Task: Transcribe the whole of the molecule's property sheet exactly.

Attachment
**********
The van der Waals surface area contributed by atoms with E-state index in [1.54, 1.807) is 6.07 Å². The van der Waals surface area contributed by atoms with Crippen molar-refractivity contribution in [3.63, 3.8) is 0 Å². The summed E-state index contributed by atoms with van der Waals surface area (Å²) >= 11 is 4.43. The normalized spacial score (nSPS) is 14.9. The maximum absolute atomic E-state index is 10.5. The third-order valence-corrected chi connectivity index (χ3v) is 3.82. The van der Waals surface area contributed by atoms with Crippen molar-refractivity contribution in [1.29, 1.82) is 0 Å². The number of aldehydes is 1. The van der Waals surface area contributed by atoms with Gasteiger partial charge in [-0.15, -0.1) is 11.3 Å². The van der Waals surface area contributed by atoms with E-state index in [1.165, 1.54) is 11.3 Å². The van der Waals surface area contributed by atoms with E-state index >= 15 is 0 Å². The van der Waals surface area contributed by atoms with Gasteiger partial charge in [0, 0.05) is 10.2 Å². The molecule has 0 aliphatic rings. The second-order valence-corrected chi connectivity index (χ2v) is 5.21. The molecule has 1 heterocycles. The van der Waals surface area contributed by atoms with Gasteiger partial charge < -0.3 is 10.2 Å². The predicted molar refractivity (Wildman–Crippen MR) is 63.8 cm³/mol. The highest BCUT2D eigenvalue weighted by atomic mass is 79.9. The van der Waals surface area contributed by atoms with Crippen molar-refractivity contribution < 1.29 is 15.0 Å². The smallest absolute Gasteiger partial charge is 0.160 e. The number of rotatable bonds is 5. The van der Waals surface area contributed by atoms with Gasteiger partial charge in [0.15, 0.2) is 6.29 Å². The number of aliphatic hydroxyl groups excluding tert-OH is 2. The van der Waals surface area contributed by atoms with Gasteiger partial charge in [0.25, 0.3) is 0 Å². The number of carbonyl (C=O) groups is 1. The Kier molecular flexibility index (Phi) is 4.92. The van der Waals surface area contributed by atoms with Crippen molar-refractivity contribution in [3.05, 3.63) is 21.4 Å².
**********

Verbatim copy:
The van der Waals surface area contributed by atoms with E-state index in [1.54, 1.807) is 6.07 Å². The van der Waals surface area contributed by atoms with Crippen molar-refractivity contribution in [3.63, 3.8) is 0 Å². The summed E-state index contributed by atoms with van der Waals surface area (Å²) >= 11 is 4.43. The normalized spacial score (nSPS) is 14.9. The maximum absolute atomic E-state index is 10.5. The third-order valence-corrected chi connectivity index (χ3v) is 3.82. The van der Waals surface area contributed by atoms with Crippen molar-refractivity contribution in [1.29, 1.82) is 0 Å². The number of aldehydes is 1. The van der Waals surface area contributed by atoms with Gasteiger partial charge in [-0.15, -0.1) is 11.3 Å². The van der Waals surface area contributed by atoms with E-state index in [1.165, 1.54) is 11.3 Å². The van der Waals surface area contributed by atoms with E-state index >= 15 is 0 Å². The van der Waals surface area contributed by atoms with Gasteiger partial charge in [0, 0.05) is 10.2 Å². The molecule has 0 aliphatic rings. The second-order valence-corrected chi connectivity index (χ2v) is 5.21. The molecule has 1 heterocycles. The van der Waals surface area contributed by atoms with Gasteiger partial charge < -0.3 is 10.2 Å². The predicted molar refractivity (Wildman–Crippen MR) is 63.8 cm³/mol. The highest BCUT2D eigenvalue weighted by atomic mass is 79.9. The van der Waals surface area contributed by atoms with Crippen molar-refractivity contribution < 1.29 is 15.0 Å². The smallest absolute Gasteiger partial charge is 0.160 e. The number of rotatable bonds is 5. The van der Waals surface area contributed by atoms with Gasteiger partial charge in [0.15, 0.2) is 6.29 Å². The number of aliphatic hydroxyl groups excluding tert-OH is 2. The van der Waals surface area contributed by atoms with Gasteiger partial charge in [0.25, 0.3) is 0 Å². The number of carbonyl (C=O) groups is 1. The Kier molecular flexibility index (Phi) is 4.92. The van der Waals surface area contributed by atoms with Crippen molar-refractivity contribution in [3.05, 3.63) is 21.4 Å².